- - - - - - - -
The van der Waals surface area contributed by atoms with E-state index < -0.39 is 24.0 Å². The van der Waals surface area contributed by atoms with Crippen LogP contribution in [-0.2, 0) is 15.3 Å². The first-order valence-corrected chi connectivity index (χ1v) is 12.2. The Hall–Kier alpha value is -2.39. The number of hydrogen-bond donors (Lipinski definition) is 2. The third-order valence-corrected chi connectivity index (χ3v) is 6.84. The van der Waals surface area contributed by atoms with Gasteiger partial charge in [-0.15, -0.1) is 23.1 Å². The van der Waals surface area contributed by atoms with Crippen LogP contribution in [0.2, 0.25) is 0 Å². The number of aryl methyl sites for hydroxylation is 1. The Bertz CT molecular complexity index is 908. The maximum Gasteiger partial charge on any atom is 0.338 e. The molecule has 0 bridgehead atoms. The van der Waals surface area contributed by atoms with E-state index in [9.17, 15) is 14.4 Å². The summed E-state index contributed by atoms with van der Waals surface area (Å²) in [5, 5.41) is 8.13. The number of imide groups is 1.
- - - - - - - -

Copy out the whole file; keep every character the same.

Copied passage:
The van der Waals surface area contributed by atoms with E-state index < -0.39 is 24.0 Å². The van der Waals surface area contributed by atoms with Crippen LogP contribution in [-0.2, 0) is 15.3 Å². The first-order valence-corrected chi connectivity index (χ1v) is 12.2. The Hall–Kier alpha value is -2.39. The number of hydrogen-bond donors (Lipinski definition) is 2. The third-order valence-corrected chi connectivity index (χ3v) is 6.84. The van der Waals surface area contributed by atoms with Gasteiger partial charge in [-0.15, -0.1) is 23.1 Å². The van der Waals surface area contributed by atoms with Crippen LogP contribution in [0.2, 0.25) is 0 Å². The number of aryl methyl sites for hydroxylation is 1. The Bertz CT molecular complexity index is 908. The maximum Gasteiger partial charge on any atom is 0.338 e. The molecule has 0 bridgehead atoms. The van der Waals surface area contributed by atoms with E-state index in [9.17, 15) is 14.4 Å². The summed E-state index contributed by atoms with van der Waals surface area (Å²) in [5, 5.41) is 8.13. The number of imide groups is 1.